Team Sky zero tolerance policy or how not to address reality

Team Sky has never had an active zero tolerance policy, Team Sky has always had a zero tolerance policy on doping.

Team Sky would like you to know from their statement that

“Team Sky has had a clear position on doping from the very start. We are a clean team and have shown it is possible to win clean.”

That’s a strong top line to sell, and one which is not unique to Team Sky: Garmin Sharp along with High Road Sports and Cervelo Test Team have all made that their marquee asset.

The difference here is that none of those teams actively undermined their prime asset so badly as Team Sky do in the third paragraph:

“There is no place in Team Sky for those with an involvement in doping, whether past or present. This applies to management, support staff and riders.”

When was there ever zero tolerance?

At the outset, Team Sky relied on Scott Sunderland, who had been at CSC in the Basso years. It’s no slight on Sunderland, but there must have been an astounding naivety in play during the recruitment process to ignore that he’d been part of the operation that put convicted doper Ivan Basso on the Tour de France podium in 2005, then won him the Giro in 2006 before he got the ‘tin tack’ from the 2006 Tour and CSC before the season was out and subsequently got banned for his association with Dr Fuentes.

Given that this was all current and available information at the time Sunderland was engaged, it’s hard not to suggest that ‘wilful ignorance’ might be as apposite as ‘astoundingly naive’.

At its formation it recruited Sean Yates, a rider who has an unsanctioned involvement with doping as a rider and an unproven connection through his employment on at Motorola and as a directeur sportif at Discovery Channel and Astana.  A simple search of the cycling press archives would have turned up questions about Sean Yates’ own failure to stay right side of line. It’s interesting to note that British cycling had defended him.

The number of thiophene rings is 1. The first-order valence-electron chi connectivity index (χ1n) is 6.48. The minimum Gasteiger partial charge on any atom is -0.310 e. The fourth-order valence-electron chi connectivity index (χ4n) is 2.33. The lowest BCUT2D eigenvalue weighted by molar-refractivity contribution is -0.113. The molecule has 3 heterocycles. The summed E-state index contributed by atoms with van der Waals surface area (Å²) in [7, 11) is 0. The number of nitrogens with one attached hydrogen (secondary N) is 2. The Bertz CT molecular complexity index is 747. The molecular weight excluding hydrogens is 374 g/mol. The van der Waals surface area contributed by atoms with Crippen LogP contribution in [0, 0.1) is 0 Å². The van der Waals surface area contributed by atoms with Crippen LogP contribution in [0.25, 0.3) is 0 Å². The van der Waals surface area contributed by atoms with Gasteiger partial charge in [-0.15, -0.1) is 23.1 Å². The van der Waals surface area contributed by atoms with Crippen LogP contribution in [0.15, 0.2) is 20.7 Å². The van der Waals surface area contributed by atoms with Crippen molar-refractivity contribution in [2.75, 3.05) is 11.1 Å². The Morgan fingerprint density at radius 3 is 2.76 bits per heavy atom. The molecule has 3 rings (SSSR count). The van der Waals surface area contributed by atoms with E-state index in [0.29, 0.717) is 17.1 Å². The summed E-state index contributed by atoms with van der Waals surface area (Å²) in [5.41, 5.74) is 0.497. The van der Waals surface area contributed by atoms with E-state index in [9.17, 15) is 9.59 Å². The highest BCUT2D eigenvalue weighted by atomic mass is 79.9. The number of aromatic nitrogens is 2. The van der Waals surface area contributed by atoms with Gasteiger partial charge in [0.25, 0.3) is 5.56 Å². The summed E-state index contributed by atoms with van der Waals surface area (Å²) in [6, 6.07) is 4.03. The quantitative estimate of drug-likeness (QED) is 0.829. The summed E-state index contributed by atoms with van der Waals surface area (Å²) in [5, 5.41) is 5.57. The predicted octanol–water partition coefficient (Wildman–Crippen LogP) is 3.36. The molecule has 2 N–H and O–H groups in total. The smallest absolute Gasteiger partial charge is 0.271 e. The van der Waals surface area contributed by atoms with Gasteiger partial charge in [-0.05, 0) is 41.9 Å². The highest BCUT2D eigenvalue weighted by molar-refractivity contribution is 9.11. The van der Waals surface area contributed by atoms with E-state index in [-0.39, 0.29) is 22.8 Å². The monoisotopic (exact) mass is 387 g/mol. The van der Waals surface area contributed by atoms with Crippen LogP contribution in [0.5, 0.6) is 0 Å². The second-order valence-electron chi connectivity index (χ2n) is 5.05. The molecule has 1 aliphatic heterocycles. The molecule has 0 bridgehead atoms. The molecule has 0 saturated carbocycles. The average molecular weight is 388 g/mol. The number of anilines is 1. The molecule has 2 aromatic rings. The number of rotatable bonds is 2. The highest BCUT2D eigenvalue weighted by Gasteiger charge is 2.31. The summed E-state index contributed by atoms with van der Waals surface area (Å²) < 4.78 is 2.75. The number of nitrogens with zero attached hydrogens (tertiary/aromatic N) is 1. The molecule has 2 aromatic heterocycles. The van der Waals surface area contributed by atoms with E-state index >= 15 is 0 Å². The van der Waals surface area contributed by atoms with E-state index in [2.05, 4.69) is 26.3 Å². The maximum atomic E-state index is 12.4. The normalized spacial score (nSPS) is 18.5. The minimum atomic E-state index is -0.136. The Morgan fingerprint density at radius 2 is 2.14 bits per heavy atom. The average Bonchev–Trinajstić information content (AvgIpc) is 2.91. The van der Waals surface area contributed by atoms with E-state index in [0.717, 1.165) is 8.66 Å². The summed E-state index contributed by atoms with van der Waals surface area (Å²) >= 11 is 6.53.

In 2010 it recruited Dr Gert Leinders on a freelance basis and on the quiet, hoping no one would notice his past employment at Rabobank in a period when you might run out of fingers to count the doping stories about the team. The defensive attitude to criticism and subsequent non-renewal of contract. There is nothing intelligent or appropriate about the way Sky approached this matter.

Brailsford likes to emphasise how Team Sky builds on the British Cycling values of clean sport and attention to details. In the wake of all the post-Armstrong upheaval he told William Fotheringham in The Guardian

 “The information now, the context now, is different to what it was before. I’ve read the report and found it quite shocking, the light of that will direct the discussions”

Which would be the case if most of the information and context hadn’t been freely available  in L.A. Confidentiel : Les secrets de Lance Armstrong since 2004 and latterly From Lance to Landis: Inside the American Doping Controversy at the Tour de France

The great British conflict of interests

David Brailsford is British Cycling Performance Director. He is also Team Principal of Team Sky.

In a previous post on Lance Armstrong I wrote

“Take for example Emma O’Reilly’s account of effectively being asked to traffick substances across the Franco-Spanish border. It had to be taken on trust that David Walsh had got a second account corroborating events. It turns out that was Simon Lillistone, O’Reillly’s former husband (link is to £ Sunday Times site).”



Lillistone should be known to Brailsford through British Cycling. An inquiring mind with an attention to detail would have been aware of the links.

O’Reilly according to the New York Daily News has testimonials from Great Britain’s Victoria Pendleton. Here is that testimonial:

“It has been amazing to have Emma from the Body Clinic Hale as part of my wider Olympic performance team.”

Brailsford with his Great Britain hat on was OK with one of his charges receiving treatment from someone previous involved with “industrial doping”. It is not credible that as GB Performance Director he was not aware of O’Reilly’s contact with Pendleton given the precision which has so publicly been attributed to the planning of the Olympic programme .

As Michael Ashenden tells The Guardian